icon icon icon icon icon icon icon

Overcoming difficulties

A group of people sitting outside a building

Saleh’s family sitting with one of CARE’s field team

Saleh’s family sitting with one of CARE’s field team

Saleh is a forty-year-old man who lives with his family in Haran, Amran governorate of Yemen. Today he speaks about how the war has affected his life.

Recalling the Past

Before the conflict the Ministry of Agriculture used to grow hundreds of acres of fruits, vegetables and cereals. Over 600 employees used to benefit from this project. People used to either work with the government on the land or rent land from them and grow all kind of fruits and vegetables. Everyone was happily living and everyone had enough food for themselves and their families. For almost ten years I worked with my son on land which we rented from the government. We grew tomatoes, potatoes and different kind of fruits and vegetable. We earned a good amount of money on a monthly basis.

Three and a half years since the escalation of the conflict and Yemeni people continue to bear the brunt of ongoing devastation and severe economic decline. This war has left over 22 million people in need of humanitarian assistance, of which up to 12 million are at risk of famine. Amran is one of Yemen’s governorates that has been badly affected by the conflict and the economic decline.

Unpredictable future

Everything has changed. The war has destroyed everything. The Ministry of Agriculture ceased functioning, forcing 600 people to lose their incomes in the village. The massive increases in the prices of petrol and diesel has made it much much worse. My heart aches every time I look at how the green lands became dry.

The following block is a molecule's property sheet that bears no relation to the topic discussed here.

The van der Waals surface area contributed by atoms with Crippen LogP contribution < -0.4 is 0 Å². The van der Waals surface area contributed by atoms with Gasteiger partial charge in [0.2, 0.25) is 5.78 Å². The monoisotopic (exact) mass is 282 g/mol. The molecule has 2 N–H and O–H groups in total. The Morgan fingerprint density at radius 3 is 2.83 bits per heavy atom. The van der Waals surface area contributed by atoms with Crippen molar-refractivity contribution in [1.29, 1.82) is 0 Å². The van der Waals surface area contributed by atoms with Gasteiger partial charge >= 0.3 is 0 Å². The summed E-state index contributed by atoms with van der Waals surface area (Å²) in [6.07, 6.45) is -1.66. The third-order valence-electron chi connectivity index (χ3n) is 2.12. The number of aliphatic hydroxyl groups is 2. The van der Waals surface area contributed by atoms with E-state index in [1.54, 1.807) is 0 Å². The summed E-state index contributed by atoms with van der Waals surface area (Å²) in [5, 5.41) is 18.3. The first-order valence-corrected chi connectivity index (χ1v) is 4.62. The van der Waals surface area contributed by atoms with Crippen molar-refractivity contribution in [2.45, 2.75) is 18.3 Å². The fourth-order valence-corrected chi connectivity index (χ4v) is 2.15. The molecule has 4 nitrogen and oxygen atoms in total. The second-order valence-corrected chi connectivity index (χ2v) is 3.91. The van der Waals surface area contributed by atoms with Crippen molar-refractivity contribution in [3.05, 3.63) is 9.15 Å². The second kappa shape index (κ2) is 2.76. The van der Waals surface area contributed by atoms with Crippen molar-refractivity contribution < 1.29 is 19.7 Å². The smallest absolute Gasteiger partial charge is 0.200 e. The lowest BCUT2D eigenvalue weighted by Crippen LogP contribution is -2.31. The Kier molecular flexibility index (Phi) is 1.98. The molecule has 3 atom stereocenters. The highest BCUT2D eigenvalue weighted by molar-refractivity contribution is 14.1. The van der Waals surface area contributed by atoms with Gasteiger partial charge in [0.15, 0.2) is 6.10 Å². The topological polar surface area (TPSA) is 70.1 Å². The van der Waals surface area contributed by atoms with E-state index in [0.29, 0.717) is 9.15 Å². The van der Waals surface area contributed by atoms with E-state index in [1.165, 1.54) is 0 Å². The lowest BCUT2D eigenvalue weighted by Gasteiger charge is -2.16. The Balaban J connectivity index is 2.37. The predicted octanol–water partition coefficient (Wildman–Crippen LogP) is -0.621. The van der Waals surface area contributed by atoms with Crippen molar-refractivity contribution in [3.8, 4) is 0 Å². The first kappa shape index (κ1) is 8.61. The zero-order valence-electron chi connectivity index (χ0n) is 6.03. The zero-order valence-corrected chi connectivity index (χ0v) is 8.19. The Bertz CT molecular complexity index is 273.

Saleh is one of thousands, even millions of people in Yemen who lost their job due to the ongoing conflict. The agriculture and fishery sector, which employed more than 54% of the rural workforce and was the main source of income for 73% of the population prior to the escalation of conflict has been severely affected. Around 1.7 million rural households reliant in crop and livestock production require livelihoods assistance to help them survive.

Saleh says: “I used to own twenty-nine goats but I had to sell twenty goats in order to provide my family with food, so I am left with only nine, which I was worried I would also have to sell. Over the past three years I had to watch my children drop out of school because I can’t afford to pay.” Saleh’s family suffers from poverty and a lack of job opportunities to help him survive the brutality of war.

In spite of the pain and suffering, with help from humanitarian agencies like CARE, people like Saleh are better able to cope with the impossible situations they have found themselves in. As part of its humanitarian response, with funding from the European Union CARE works on a project to build capacity and respond to the food crisis in Yemen. The project started in May 2018, when 529 households received 52,000 Yemeni Rials (around $72) in thirteen villages in Amran.

“After being registered with CARE, many things have changed,” says Saleh. “With the money I receive monthly I am able to provide my family with essential household needs. And I was able to keep the nine goats. The rain season is approaching so I am going to try to work on the land again. Thanks to God and CARE for giving me hope.”


Back to Top